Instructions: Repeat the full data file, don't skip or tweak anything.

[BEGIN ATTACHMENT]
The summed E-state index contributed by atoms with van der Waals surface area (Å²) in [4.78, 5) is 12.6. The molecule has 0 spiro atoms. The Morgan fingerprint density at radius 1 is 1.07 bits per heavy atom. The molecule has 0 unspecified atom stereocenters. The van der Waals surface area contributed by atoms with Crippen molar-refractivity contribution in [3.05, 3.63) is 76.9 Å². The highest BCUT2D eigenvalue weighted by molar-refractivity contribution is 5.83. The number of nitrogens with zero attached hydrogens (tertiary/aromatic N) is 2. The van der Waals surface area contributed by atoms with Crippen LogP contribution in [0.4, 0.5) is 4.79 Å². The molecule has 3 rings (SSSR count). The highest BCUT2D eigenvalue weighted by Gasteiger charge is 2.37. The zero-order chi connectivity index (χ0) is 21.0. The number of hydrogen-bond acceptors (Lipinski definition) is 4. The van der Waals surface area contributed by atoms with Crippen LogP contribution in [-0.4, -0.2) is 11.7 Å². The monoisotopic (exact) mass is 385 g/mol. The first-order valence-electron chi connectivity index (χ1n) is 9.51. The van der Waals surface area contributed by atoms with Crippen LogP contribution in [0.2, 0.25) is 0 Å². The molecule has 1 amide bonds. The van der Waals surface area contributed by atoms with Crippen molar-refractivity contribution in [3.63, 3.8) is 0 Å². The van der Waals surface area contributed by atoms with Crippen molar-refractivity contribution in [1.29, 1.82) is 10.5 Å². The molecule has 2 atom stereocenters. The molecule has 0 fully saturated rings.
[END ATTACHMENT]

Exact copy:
The summed E-state index contributed by atoms with van der Waals surface area (Å²) in [4.78, 5) is 12.6. The molecule has 0 spiro atoms. The Morgan fingerprint density at radius 1 is 1.07 bits per heavy atom. The molecule has 0 unspecified atom stereocenters. The van der Waals surface area contributed by atoms with Crippen molar-refractivity contribution in [3.05, 3.63) is 76.9 Å². The highest BCUT2D eigenvalue weighted by molar-refractivity contribution is 5.83. The number of nitrogens with zero attached hydrogens (tertiary/aromatic N) is 2. The van der Waals surface area contributed by atoms with Crippen LogP contribution in [0.4, 0.5) is 4.79 Å². The molecule has 3 rings (SSSR count). The highest BCUT2D eigenvalue weighted by Gasteiger charge is 2.37. The zero-order chi connectivity index (χ0) is 21.0. The number of hydrogen-bond acceptors (Lipinski definition) is 4. The van der Waals surface area contributed by atoms with Crippen LogP contribution in [-0.4, -0.2) is 11.7 Å². The monoisotopic (exact) mass is 385 g/mol. The first-order valence-electron chi connectivity index (χ1n) is 9.51. The van der Waals surface area contributed by atoms with Crippen LogP contribution in [0.2, 0.25) is 0 Å². The molecule has 1 amide bonds. The van der Waals surface area contributed by atoms with Crippen molar-refractivity contribution in [3.63, 3.8) is 0 Å². The van der Waals surface area contributed by atoms with Crippen molar-refractivity contribution in [1.29, 1.82) is 10.5 Å². The molecule has 2 atom stereocenters. The molecule has 0 fully saturated rings.